The senate and the childs right amendment

The social media – Twitter, Facebook, different yahoogroups  and what-have-you  are all buzzing aout the senates law amendment that they claim affects or inflings on a childs right on marriageable age, but now what really happened; a Senate Committee made recommendations for the amendment of Sections 26 and 29 of the Constitution that dealt with Citizenship and Renunciation of Citizenship respectively.


Section 26 of the 1999 Constitution states as follows:


26. (1) Subject to the provisions of section 28 of this Constitution, a person to whom the provisions of this section apply may be registered as a citizen of Nigeria, if the President is satisfied that –

(a) he is a person of good character;

(b) he has shown a clear intention of his desire to be domiciled in Nigeria; and

(c) he has taken the Oath of Allegiance prescribed in the Seventh Schedule to this Constitution.

(2) the provisions of this section shall apply to-

(a) any woman who is or has been married to a citizen of Nigeria; or

(b) every person of full age and capacity born outside Nigeria any of whose grandparents is a citizen of Nigeria.


For gender balance, the word “woman” @ section 26 (2) (a) was recommended for removal to cover “men” as well, the amendment passed without an incident.


  It was recommended that Section 29 (4) (b) of the Constitution be removed as infringing the right of a child because it purportedly remove the maturity age for a child to marry, I do not think so.


Here is what Section 29 of the Constitution says:


(1) Any citizen of Nigeria of full age who wishes to renounce his Nigerian citizenship shall make a declaration in the prescribed manner for the renunciation.


(2) The President shall cause the declaration made under subsection (1) of this section to be registered and upon such registration, the person who made the declaration shall cease to be a citizen of Nigeria.


(3) The President may withhold the registration of any declaration made under subsection (1) of this section if-

 (a) the declaration is made during any war in which Nigeria is physically involved; or

 (b) in his opinion, it is otherwise contrary to public policy.

 (4) For the purposes of subsection (1) of this section.

 (a) “full age” means the age of eighteen years and above;

 (b) any woman who is married shall be deemed to be of full age.


The clause that is really causing this unnecessary hullabaloo is Section 29 (4) (b). That clause has always been part of our laws, but the Senate moved to remove it as infringing on child’s right by making every married woman an adult. At the taking of the vote for the first time, they got two-third to remove it from the Constitution. But Yerima stood up and whipped up religious sentiment by galvanizing his Muslim brothers who ignorantly believed him into action. When the peace was threatened, David  Mark, the Senate President capitulates and asked that the vote be taken again, at this point they were no longer able to garner two-third votes to remove the provision from the Constitution, so it remains.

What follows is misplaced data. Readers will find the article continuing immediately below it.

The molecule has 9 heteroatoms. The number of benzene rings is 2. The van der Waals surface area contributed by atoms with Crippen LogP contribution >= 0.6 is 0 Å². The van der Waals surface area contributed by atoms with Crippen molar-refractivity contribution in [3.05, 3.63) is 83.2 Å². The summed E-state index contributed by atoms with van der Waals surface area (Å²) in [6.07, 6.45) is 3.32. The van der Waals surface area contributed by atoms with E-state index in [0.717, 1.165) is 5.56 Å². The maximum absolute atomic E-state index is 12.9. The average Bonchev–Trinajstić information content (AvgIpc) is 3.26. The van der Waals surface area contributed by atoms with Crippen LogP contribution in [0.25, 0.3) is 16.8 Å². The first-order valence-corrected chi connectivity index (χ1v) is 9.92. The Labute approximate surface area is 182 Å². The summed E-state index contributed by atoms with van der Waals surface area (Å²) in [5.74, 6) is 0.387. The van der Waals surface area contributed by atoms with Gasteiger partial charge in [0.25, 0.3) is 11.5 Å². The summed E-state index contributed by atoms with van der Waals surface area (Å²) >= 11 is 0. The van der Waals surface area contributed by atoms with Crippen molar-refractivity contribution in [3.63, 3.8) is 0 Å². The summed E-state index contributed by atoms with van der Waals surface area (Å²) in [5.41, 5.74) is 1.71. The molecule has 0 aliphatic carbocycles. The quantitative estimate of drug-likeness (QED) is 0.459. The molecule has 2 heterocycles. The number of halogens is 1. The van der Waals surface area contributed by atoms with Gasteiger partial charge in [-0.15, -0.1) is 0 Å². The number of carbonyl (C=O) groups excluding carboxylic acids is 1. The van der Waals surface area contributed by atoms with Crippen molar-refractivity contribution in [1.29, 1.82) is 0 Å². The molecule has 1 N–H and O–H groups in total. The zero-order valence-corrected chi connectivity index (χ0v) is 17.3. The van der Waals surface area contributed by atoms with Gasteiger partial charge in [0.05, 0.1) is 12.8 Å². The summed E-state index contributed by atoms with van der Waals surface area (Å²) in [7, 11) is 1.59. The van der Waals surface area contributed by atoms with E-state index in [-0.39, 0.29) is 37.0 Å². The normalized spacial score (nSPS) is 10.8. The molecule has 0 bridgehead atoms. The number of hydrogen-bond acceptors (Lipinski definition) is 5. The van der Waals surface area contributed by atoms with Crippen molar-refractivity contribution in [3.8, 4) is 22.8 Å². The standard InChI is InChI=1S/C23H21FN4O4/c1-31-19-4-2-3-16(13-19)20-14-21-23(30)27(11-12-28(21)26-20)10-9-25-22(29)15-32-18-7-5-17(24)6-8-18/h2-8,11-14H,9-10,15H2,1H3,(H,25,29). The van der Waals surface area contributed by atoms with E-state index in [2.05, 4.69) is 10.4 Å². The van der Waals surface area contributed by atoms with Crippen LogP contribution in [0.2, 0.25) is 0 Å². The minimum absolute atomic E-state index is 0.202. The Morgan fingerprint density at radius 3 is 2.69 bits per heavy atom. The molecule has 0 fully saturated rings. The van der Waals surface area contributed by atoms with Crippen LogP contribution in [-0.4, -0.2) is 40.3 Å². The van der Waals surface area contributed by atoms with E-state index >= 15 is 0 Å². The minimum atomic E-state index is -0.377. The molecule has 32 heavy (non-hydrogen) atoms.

Now to the legal issue:


 Section 29 (4) CLEARLY states: “for the purposes of subsection 1″


 Section 29 subsection (1) CLEARLY states: “Any citizen of Nigeria of full age WHO WISHES TO RENOUNCE HIS NIGERIAN CITIZENSHIP (emphasis mine) shall make a declaration in the prescribed manner for the renunciation”.


This is called “narrow definition” Subsection (1) narrowly defined under what circumstances the definitions stated at clauses (a) and (b) would be applicable.


 Therefore clauses (a) and (b) of section 29 (4) are only relevant to “renunciation of citizenship” alone.


What made this clearer and should leave no one in doubt is the fact that clause 29 (4) (a) re-emphasized that “full age” shall be 18, but if you are already married, for the purposes of renunciation of citizenship you shall be automatically qualified to do so even if you are not 18 yet. Because you are deemed of “full age” for renunciation reason based on the unambiguous definition given by subsection 29 (1) In any case S. 29 (4) (b) is referring to someone already married not about-to-marry.


As a matter of fact, if you ask me, the Constitution as it is, threatens Yerima status than support it. He is married to a baby-girl from Egypt. If that girl suddenly realizes that she has been forced into a marriage with a man old enough to be her ancestor, she can independently renounce her citizenship and take the next train to Egypt.


But then, we should seize on this opportunity to pressurize our Senators to make express laws against child’s marriage and abuses. The statistics with regards to cases of Vesico-Vagina Fistula (VVF) in the part of the country where childhood marriage is practiced is not encouraging at all. Let us properly redirect our anger to achieve the desired result, because it is apparent that even the Senate is lost on this, if they think that removing S.29 (4) (b) would take care of a child’s right, they have got another think coming, they need to consult their lawyers more.

That section is more useful for a foreign child that has been forced into a marriage than it can benefit anybody when removed.